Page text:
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Memories of the Humanae Vitae furore
SIR – In last week’s Catholic Herald (July 20) Stephen Bullivant accurately and comprehensively describes the feelings and responses of Catholics in this country before and after the release of Humanae Vitae in 1968.
In my own family at the time, all not long married and with children, there was much debate. Personally, I was prepared to leave the Church had Paul VI’s encyclical given assent to artificial contraception.
And that is a point overlooked in much of the analysis of those days: the great number of Catholics – people who believed that the Church also had to make sense – who might very well have left the Church had the encyclical not insisted on upholding the traditional teaching. (Stephen Bullivant cites the clear words in Pope Pius XI’s Casti Connubii in 1930.)
Conversely, I, personally, never knew or heard of anyone leaving the Church specifically because of Humanae Vitae. Would the dissenters truly have wished their Church put itself in a state of moral contradiction? And what might that Church look like today? May I suggest a lot worse.
The NHS has saved lives from day one
SIR – As the NHS celebrates 70 years, I would like to share a story concerning my great uncle, Dr Vincent Morgan-Jones, remembered recently at the funeral of his wife, Phyl. Vincent was a newly qualified doctor serving as a GP, having taken over the practice his father, David, had run in the Welsh mining village of Pontrhydyfen. In 1948, making his second home visit to the mother of a sick child, hoping to confirm that the child had recovered, he was disappointed to hear coughing as he entered the house. The mother of the child explained that the second child was now ill and she could not afford any medicine for this child as she had now run out of money looking after the first.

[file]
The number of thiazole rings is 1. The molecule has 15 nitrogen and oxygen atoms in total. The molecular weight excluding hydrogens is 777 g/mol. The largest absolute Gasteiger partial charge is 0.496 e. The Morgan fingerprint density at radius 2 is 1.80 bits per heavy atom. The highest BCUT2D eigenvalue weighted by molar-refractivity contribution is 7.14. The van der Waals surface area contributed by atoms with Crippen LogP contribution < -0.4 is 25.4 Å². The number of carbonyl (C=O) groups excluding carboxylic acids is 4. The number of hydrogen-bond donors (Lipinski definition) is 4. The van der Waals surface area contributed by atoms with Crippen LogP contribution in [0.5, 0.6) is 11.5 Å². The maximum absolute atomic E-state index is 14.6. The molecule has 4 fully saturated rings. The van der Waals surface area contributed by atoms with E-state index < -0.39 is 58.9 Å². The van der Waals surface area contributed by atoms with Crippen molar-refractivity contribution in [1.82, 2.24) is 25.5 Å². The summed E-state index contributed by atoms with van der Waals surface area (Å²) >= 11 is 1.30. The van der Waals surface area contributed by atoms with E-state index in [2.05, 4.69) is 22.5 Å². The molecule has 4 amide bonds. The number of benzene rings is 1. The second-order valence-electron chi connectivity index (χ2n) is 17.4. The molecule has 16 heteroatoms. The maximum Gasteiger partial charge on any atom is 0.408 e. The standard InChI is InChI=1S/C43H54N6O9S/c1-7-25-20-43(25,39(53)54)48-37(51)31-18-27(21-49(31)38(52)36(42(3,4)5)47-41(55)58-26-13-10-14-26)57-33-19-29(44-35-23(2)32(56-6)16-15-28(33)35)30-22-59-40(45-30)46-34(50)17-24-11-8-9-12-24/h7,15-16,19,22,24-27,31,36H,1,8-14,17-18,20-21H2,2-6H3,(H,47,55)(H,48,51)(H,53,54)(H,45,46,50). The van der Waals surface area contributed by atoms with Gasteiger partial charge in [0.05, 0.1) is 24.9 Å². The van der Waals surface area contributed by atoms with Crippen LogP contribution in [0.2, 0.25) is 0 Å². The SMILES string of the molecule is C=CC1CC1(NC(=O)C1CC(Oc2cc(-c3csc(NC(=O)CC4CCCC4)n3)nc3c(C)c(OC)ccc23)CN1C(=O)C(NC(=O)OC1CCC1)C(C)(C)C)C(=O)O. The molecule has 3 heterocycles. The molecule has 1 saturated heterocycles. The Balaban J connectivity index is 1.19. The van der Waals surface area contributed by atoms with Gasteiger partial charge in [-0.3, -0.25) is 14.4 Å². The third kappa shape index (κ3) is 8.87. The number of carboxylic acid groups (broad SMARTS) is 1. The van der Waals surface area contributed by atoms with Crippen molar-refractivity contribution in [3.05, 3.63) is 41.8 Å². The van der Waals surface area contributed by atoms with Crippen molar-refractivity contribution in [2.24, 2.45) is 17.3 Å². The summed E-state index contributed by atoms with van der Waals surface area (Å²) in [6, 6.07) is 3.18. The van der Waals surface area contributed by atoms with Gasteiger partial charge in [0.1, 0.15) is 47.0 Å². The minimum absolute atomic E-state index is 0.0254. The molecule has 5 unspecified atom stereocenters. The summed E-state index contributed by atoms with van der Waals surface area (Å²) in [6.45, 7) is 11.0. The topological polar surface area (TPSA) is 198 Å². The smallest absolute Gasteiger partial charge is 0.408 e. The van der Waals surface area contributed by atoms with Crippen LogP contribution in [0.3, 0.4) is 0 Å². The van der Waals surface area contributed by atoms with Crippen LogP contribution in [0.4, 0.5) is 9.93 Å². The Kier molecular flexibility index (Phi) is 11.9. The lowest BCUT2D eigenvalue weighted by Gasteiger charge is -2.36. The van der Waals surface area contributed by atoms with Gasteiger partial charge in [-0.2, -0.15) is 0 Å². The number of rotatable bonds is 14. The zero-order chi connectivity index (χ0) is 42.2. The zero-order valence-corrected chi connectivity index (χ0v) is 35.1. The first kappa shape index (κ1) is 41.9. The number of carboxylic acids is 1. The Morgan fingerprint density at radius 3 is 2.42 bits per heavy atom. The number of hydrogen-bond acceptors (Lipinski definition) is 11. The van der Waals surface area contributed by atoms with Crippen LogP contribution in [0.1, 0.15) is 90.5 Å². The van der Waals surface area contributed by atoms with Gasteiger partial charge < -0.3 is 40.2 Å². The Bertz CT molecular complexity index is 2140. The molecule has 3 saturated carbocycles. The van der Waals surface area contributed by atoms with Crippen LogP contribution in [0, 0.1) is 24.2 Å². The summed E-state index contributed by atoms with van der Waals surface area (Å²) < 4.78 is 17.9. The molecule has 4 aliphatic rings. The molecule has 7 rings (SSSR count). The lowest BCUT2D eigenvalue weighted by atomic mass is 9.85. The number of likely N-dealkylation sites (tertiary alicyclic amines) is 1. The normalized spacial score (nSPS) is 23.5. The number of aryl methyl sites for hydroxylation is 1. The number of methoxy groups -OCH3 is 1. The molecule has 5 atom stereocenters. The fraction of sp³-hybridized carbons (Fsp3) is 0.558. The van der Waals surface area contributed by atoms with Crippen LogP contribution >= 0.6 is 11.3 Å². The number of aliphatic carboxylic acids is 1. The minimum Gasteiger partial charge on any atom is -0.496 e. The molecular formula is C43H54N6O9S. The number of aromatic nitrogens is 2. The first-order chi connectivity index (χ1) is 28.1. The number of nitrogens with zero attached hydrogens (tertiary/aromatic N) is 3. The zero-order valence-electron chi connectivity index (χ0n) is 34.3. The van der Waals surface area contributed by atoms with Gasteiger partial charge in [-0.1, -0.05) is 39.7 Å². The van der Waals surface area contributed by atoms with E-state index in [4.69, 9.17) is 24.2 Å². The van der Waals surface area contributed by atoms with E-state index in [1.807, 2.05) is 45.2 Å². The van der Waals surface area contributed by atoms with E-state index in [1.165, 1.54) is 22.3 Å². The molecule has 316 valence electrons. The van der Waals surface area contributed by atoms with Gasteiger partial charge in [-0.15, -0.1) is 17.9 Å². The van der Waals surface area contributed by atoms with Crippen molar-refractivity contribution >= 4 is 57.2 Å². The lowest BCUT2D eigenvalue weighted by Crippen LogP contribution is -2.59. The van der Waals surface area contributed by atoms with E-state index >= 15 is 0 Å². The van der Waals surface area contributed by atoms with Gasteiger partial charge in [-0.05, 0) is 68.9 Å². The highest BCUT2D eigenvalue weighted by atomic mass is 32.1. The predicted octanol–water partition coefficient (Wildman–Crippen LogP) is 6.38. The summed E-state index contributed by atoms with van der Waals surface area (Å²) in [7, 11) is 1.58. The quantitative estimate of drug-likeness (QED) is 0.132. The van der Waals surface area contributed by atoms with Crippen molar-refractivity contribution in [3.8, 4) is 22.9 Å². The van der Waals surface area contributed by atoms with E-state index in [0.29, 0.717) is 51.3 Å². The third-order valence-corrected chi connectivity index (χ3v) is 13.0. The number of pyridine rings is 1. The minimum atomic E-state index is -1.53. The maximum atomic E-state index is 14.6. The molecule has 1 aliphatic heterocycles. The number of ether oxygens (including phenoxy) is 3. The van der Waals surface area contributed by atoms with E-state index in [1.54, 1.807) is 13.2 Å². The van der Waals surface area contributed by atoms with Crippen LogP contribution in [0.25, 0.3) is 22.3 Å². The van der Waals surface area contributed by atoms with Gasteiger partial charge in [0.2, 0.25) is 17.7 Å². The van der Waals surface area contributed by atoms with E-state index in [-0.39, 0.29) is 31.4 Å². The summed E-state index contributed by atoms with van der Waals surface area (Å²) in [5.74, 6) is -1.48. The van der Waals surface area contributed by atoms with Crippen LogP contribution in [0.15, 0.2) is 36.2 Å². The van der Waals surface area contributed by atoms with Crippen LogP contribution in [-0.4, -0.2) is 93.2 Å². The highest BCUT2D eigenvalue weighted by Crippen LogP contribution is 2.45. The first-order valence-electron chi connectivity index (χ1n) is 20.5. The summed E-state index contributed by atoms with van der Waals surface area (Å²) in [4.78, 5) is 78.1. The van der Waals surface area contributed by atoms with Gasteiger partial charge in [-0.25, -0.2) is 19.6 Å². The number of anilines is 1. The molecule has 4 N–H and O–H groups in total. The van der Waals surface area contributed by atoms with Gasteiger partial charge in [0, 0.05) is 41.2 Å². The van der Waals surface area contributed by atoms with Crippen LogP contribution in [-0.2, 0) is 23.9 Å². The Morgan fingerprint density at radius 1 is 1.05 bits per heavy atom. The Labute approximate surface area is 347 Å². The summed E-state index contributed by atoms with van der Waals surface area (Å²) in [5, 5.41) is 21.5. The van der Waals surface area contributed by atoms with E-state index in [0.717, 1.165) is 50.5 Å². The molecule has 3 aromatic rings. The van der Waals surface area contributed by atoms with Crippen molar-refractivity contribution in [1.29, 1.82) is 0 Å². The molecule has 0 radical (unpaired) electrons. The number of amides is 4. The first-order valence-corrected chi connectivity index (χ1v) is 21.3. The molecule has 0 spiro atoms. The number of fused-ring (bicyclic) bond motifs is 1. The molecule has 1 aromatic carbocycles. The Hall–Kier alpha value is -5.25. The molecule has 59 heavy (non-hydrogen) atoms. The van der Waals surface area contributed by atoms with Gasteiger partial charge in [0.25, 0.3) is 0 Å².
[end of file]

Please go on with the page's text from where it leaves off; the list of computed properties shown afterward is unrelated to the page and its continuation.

“Do not worry,” Vincent replied, “the National Health Service was established yesterday. Your child will recover.”
This story encapsulates – from the start – the great history of the NHS, a history into which my own daughter, Anastasia, studying medicine at the University of Birmingham, will shortly add her own distinct contribution.
Fr Simon Ellis
St Margaret Mary, Birmingham
A quiet innovation
SIR – The article by Simon Caldwell (Interview, July 13), presenting the conviction of Cardinal Arinze that the Eucharist cannot be shared with those who are not in communion with the Catholic Church, immediately reminded me of the visit prime minister Tony Blair paid to St John Paul II in 2003. He was said, at the time, to have received Holy Communion along with his Catholic spouse, Cherie, from the hands of the pope. It was not clear if the pope was responding to encouragement he had received from the bishops of England and Wales.
The generous “innovation” was officially neither confirmed nor denied, it is said, by the Vatican. However, if true, it provides the German bishops with a strong precedent and powerful backer for their wish to make an ecumenical gesture in particular cases on special occasions to Lutherans.
As Simon Caldwell recalls, 2003 was also the year in which the encyclical Ecclesia de Eucharistia was published. Does that not seem ironic?
Aldridge, West Midlands